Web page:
5 Tips for Shading Your Home From the Hot Summer Sun

Adding solar panels is certainly a timely means of using abundant sunlight to power and cool your home, but if you’re trying to find ways to cut down on the heat in your home to begin with in order to avoid cranking up the AC, you might be interested to know that shading your home is perhaps not as difficult as you might imagine. Not only are there several products on the market designed to meet your needs, but you can definitely get creative when it comes to lowering your interior temperature. Here are just a few ways of protecting your home from the hot summer sun that you may be interested in trying out.

  1. Landscaping. The trees surrounding your home can definitely contribute to lowering your indoor temperatures during the summer, provided you select the right ones. You’ll want to choose trees that are native to your region and that hold up well in summer temperatures as these are the most likely to provide your home with the shade it needs to stay cool. Since you’ll probably start from saplings, it behooves you to select a species that also reaches full height quickly (within the space of a few years, perhaps). But you might also want to look into drought-resistant options that will keep your watering bill low, as well. As a bonus, trees planted around your home can act as a windbreak in winter if you plant them in the right configuration.
  2. Rooftop garden. Not every homeowner has the option to plant trees around the house. Suppose, for example, you live in the city and you don’t have a yard to speak of, or there are abutting houses close on either side. If your residence is in a dense urban area, you might also have to deal with the urban heat island effect, which can make your home even hotter thanks to proximity to surfaces like glass, metal, and asphalt that radiate heat in your direction. Luckily, there is a great option that may be available to you: a rooftop garden. Greenery not only makes your home more attractive and provides you with life-giving oxygen, but when added to your roof it can help to lower your interior temperature. You just have to make sure it will work with your structure before you start tossing dirt on the roof.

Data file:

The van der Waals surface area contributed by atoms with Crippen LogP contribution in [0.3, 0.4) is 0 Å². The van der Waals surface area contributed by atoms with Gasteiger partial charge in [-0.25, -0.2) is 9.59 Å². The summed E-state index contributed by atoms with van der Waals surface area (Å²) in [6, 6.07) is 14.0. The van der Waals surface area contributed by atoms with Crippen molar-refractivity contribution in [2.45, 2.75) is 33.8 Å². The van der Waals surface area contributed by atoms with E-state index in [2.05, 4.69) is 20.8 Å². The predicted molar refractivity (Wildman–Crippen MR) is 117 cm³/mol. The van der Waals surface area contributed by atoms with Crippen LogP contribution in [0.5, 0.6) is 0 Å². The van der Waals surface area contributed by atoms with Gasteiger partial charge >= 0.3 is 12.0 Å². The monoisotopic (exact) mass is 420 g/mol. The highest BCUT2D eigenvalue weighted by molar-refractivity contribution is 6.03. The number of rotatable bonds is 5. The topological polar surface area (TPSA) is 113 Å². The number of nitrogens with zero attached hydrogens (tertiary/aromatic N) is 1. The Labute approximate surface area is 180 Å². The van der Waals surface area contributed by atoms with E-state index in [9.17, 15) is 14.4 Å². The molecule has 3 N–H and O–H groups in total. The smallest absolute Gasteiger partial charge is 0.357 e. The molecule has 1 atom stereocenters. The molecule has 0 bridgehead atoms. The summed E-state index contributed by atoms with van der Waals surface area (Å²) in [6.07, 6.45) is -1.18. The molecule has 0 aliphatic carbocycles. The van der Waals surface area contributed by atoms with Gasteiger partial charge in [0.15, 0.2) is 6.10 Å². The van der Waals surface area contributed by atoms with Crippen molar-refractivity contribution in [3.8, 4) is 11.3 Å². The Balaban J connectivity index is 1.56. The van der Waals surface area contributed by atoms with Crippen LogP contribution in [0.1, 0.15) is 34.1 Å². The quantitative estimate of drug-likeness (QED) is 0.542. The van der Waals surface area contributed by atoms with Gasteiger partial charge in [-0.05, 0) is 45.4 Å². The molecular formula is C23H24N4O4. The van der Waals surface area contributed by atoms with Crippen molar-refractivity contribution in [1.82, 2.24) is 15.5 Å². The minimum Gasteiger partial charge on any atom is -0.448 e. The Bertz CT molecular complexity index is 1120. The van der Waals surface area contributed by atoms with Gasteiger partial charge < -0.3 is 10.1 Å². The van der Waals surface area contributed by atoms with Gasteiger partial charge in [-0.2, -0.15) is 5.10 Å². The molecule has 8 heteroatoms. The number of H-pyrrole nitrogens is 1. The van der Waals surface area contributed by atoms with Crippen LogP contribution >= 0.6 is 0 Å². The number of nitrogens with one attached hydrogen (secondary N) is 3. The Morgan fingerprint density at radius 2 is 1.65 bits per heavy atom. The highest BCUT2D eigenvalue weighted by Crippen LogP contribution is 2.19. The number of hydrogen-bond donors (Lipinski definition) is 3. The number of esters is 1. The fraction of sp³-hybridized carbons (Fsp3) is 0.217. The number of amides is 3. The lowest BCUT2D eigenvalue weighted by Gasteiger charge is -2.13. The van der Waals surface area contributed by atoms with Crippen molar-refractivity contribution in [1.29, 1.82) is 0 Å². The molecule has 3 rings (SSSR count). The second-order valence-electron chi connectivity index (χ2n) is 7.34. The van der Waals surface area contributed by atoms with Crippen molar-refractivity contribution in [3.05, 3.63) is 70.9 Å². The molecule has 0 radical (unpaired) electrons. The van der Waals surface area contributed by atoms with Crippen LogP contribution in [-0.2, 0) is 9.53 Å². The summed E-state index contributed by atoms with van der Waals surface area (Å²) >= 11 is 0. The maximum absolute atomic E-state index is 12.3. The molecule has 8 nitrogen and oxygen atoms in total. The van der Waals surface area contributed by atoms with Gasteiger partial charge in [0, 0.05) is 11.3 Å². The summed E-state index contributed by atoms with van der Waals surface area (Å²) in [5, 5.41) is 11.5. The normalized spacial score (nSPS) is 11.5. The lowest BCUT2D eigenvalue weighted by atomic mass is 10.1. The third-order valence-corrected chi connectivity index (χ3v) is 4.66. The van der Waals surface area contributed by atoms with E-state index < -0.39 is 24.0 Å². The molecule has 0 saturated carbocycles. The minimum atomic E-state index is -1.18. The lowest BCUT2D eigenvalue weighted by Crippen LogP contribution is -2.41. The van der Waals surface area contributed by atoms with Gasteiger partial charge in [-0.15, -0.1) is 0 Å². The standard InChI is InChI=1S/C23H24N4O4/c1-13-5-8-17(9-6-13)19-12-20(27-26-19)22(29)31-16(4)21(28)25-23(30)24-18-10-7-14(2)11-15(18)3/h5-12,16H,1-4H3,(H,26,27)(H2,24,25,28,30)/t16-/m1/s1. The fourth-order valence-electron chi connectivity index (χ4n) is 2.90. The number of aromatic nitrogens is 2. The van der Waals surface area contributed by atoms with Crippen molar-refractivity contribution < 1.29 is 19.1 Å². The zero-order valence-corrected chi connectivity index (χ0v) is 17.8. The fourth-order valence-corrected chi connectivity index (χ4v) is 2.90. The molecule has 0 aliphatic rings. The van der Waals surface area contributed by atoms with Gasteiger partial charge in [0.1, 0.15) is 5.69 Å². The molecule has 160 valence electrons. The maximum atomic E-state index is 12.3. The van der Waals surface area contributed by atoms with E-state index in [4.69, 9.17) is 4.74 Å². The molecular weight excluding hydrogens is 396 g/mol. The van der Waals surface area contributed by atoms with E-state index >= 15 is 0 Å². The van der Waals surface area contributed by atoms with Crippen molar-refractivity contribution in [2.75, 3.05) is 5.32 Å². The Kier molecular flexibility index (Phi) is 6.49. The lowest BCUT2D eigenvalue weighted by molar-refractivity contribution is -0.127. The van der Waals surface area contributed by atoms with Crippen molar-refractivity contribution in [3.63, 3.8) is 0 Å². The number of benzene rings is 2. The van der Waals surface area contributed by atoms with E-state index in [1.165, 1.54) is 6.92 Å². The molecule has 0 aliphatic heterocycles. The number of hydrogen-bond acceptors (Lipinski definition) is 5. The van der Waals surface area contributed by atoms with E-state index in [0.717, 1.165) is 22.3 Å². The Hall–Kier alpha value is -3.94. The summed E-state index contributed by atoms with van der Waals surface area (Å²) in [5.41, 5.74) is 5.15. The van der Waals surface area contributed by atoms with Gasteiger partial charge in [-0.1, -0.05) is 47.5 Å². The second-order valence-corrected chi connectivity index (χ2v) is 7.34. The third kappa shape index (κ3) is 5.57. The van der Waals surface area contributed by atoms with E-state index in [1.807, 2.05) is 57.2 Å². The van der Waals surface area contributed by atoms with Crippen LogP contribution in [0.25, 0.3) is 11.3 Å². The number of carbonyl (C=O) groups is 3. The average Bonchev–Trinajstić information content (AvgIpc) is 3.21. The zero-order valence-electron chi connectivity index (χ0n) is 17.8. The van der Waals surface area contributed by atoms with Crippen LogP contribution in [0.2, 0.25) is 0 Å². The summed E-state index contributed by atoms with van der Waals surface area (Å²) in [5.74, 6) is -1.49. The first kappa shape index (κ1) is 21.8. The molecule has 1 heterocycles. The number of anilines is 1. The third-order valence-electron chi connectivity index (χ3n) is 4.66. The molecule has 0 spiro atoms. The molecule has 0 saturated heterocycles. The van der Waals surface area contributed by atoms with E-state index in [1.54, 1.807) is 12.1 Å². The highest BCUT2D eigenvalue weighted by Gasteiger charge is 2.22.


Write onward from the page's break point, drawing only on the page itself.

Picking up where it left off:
3. Building materials. It turns out that the materials used on the exterior of your home can have a major impact in how much heat gets in. Obviously, insulation can help to regulate your interior temperature, but painting your exterior walls in lighter shades and using reflective materials on the roof or even the windows can help to deter the heat-producing rays of the sun throughout the summer months.
  4. Energy film. There are plenty of products designed to cling to your windows and provide shade, but only energy film promises to cut as much as about 90% of the sun’s rays responsible for heating up your home. As a bonus, this product can also protect interior surfaces from sun damage and fading.
  5. Sunshades and awnings. Whether you choose to add architectural louvers over windows or a retractable awning to cover your patio and sliding glass doors, you should know that shading these points of solar ingress can help to cut your interior temperatures significantly. Although it won’t necessarily combat the heat of the exterior air, placing a barrier between the sun and your windows can definitely reduce the amount of heat that comes in.

Related posts:

  1. 5 Commonly Overlooked Ways to Keep the Summer Heat Out of Your Home
  2. 5 Tips for Designing an Environmentally Friendly Home
  3. 5 Extreme Cold Weather Home Heating Tips for Winter
  4. 5 DIY Summer Pest Prevention Tips
  5. What to Do When Your AC System Won’t Make It Through Summer
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